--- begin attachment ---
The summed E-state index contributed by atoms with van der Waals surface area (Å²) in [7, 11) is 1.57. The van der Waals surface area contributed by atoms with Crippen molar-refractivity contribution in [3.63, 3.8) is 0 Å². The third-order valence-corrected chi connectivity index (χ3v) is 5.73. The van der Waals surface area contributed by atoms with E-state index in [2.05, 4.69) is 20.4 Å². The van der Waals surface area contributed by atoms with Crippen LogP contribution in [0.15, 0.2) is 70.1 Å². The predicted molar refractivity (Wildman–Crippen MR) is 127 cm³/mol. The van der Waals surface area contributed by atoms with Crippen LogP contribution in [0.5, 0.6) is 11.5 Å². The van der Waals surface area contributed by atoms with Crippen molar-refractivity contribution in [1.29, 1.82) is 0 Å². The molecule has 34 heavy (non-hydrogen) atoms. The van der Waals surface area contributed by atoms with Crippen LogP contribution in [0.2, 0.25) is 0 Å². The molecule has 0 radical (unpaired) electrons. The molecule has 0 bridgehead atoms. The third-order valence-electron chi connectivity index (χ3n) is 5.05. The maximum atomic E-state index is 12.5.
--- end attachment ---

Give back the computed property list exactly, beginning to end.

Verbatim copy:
The summed E-state index contributed by atoms with van der Waals surface area (Å²) in [7, 11) is 1.57. The van der Waals surface area contributed by atoms with Crippen molar-refractivity contribution in [3.63, 3.8) is 0 Å². The third-order valence-corrected chi connectivity index (χ3v) is 5.73. The van der Waals surface area contributed by atoms with E-state index in [2.05, 4.69) is 20.4 Å². The van der Waals surface area contributed by atoms with Crippen LogP contribution in [0.15, 0.2) is 70.1 Å². The predicted molar refractivity (Wildman–Crippen MR) is 127 cm³/mol. The van der Waals surface area contributed by atoms with Crippen LogP contribution in [0.5, 0.6) is 11.5 Å². The van der Waals surface area contributed by atoms with Crippen molar-refractivity contribution in [1.29, 1.82) is 0 Å². The molecule has 34 heavy (non-hydrogen) atoms. The van der Waals surface area contributed by atoms with Crippen LogP contribution in [0.2, 0.25) is 0 Å². The molecule has 0 radical (unpaired) electrons. The molecule has 0 bridgehead atoms. The third-order valence-electron chi connectivity index (χ3n) is 5.05. The maximum atomic E-state index is 12.5.